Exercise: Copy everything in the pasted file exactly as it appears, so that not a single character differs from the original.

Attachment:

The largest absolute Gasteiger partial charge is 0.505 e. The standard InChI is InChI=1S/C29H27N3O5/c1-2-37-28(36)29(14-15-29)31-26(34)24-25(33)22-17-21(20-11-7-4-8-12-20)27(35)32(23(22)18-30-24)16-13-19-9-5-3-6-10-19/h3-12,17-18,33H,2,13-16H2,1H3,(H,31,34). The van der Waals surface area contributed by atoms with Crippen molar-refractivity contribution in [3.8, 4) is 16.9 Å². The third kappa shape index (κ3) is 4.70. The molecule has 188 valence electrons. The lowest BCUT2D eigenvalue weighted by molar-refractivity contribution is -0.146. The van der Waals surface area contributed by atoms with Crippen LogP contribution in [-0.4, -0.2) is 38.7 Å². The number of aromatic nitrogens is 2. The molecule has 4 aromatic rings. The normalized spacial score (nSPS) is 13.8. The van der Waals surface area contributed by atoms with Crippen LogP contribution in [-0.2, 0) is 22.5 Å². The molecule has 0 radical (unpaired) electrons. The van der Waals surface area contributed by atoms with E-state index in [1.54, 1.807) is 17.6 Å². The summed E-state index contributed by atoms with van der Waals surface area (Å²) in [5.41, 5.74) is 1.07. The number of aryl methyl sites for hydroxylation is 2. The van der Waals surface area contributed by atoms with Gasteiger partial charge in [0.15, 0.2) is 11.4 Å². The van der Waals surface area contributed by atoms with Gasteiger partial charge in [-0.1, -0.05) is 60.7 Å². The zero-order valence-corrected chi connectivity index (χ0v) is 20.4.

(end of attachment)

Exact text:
The largest absolute Gasteiger partial charge is 0.505 e. The standard InChI is InChI=1S/C29H27N3O5/c1-2-37-28(36)29(14-15-29)31-26(34)24-25(33)22-17-21(20-11-7-4-8-12-20)27(35)32(23(22)18-30-24)16-13-19-9-5-3-6-10-19/h3-12,17-18,33H,2,13-16H2,1H3,(H,31,34). The van der Waals surface area contributed by atoms with Crippen molar-refractivity contribution in [3.8, 4) is 16.9 Å². The third kappa shape index (κ3) is 4.70. The molecule has 188 valence electrons. The lowest BCUT2D eigenvalue weighted by molar-refractivity contribution is -0.146. The van der Waals surface area contributed by atoms with Crippen LogP contribution in [-0.4, -0.2) is 38.7 Å². The number of aromatic nitrogens is 2. The molecule has 4 aromatic rings. The normalized spacial score (nSPS) is 13.8. The van der Waals surface area contributed by atoms with Crippen LogP contribution in [-0.2, 0) is 22.5 Å². The molecule has 0 radical (unpaired) electrons. The van der Waals surface area contributed by atoms with E-state index in [1.54, 1.807) is 17.6 Å². The summed E-state index contributed by atoms with van der Waals surface area (Å²) in [5.41, 5.74) is 1.07. The number of aryl methyl sites for hydroxylation is 2. The van der Waals surface area contributed by atoms with Gasteiger partial charge in [0.15, 0.2) is 11.4 Å². The van der Waals surface area contributed by atoms with Gasteiger partial charge in [-0.1, -0.05) is 60.7 Å². The zero-order valence-corrected chi connectivity index (χ0v) is 20.4.